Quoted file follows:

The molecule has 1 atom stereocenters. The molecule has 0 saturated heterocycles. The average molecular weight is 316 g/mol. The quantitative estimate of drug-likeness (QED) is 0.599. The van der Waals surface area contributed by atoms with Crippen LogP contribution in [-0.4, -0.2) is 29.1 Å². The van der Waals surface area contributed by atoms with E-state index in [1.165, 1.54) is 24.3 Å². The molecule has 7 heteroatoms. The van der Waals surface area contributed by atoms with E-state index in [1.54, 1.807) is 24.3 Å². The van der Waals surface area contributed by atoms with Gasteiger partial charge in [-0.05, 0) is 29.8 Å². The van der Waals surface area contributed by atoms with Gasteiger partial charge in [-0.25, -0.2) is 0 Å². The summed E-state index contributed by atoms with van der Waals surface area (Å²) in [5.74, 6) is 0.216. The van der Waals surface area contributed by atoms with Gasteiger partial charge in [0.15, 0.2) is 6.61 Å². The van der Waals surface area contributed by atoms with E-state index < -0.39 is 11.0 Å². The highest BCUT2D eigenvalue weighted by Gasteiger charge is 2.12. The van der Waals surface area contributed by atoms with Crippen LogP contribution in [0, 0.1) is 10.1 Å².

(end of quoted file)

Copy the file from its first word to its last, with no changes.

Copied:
The molecule has 1 atom stereocenters. The molecule has 0 saturated heterocycles. The average molecular weight is 316 g/mol. The quantitative estimate of drug-likeness (QED) is 0.599. The van der Waals surface area contributed by atoms with Crippen LogP contribution in [-0.4, -0.2) is 29.1 Å². The van der Waals surface area contributed by atoms with E-state index in [1.165, 1.54) is 24.3 Å². The molecule has 7 heteroatoms. The van der Waals surface area contributed by atoms with E-state index in [1.54, 1.807) is 24.3 Å². The van der Waals surface area contributed by atoms with Gasteiger partial charge in [-0.05, 0) is 29.8 Å². The van der Waals surface area contributed by atoms with Gasteiger partial charge in [-0.25, -0.2) is 0 Å². The summed E-state index contributed by atoms with van der Waals surface area (Å²) in [5.74, 6) is 0.216. The van der Waals surface area contributed by atoms with Gasteiger partial charge in [0.15, 0.2) is 6.61 Å². The van der Waals surface area contributed by atoms with E-state index < -0.39 is 11.0 Å². The highest BCUT2D eigenvalue weighted by Gasteiger charge is 2.12. The van der Waals surface area contributed by atoms with Crippen LogP contribution in [0, 0.1) is 10.1 Å².